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Tuesday, 22 February 2011

Seth Shostak on SETI (1983)

In the early 1980s I spent two years working at the Kapteyn Astronomical Institute in the Netherlands. One of the members of staff there was a radio astronomer named Seth Shostak... the same Seth Shostak who went on to worldwide fame at the SETI Institute. But back in those days, Seth's day job was counting neutral hydrogen atoms in distant galaxies -- the search for extraterrestrial intelligence was just a glimmer in his eye.

In June 1983 the Kapteyn Institute hosted a symposium on the subject of the Galaxy, and Seth was invited to give an after-dinner talk one evening (the picture on the left is taken from the Symposium proceedings, not his High School yearbook -- Seth always manages to look twenty years younger than he really is!). The title of his talk was " Life in the Galaxy?"... in other words, SETI. Seth told me recently that he's always considered that this was the first real talk he'd ever given on this subject -- which means I was present at a truly historic event, even though I didn't realize it at the time!

The talk was delivered in light-hearted style (Seth placed a telephone on stage with an upward-leading cable, just in case any extraterrestrials wanted to phone home), but it covered all the serious SETI topics like radio searches, spectral analysis and the Fermi Paradox (aka "Where are they?"). As Seth said: "There has been plenty of time for an ambitious group of aliens to colonize the entire galaxy... thus the aliens should have been everywhere, including our own solar system. Now, the followers of von Däniken believe they have been here, and the UFO crowd thinks they still are. But the hard-headed, irrefutable evidence is missing. No-one has as much as an ash-tray from an alien spaceship. Fact A of the SETI business is that we seem to be alone, and we shouldn't be."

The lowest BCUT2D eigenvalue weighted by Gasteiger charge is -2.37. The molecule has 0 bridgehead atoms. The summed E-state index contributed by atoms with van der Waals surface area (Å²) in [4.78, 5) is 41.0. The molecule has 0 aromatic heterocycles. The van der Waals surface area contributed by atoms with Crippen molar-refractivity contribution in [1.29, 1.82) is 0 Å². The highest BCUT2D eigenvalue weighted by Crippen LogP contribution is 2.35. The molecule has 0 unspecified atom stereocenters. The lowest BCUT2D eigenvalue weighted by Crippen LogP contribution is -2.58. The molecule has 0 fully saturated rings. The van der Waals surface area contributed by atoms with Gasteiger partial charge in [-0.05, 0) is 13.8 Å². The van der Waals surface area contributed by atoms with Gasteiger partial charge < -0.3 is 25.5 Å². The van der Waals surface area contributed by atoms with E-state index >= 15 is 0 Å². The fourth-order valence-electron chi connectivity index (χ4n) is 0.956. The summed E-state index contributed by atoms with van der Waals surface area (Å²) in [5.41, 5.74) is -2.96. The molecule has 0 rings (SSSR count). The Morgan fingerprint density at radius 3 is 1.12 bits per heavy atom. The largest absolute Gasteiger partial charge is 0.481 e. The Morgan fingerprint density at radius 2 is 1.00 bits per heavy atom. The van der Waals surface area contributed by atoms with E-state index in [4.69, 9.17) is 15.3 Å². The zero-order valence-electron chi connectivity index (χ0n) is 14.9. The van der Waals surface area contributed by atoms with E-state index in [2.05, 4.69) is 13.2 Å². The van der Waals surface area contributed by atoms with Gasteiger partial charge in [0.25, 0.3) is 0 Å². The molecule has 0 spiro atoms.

Seth also mentioned Carl Sagan's Pioneer plaque, which he pointed out "might have the wretched luck to make our presence known to an aggressive culture which will destroy civilization to obtain our chlorophyll or other commodity. In this view Carl Sagan may be destined for eternal fame as the man responsible for the obliteration of earth. But a hundred thousand years is a long time, and Carl isn't worried: Après moi, le deluge."

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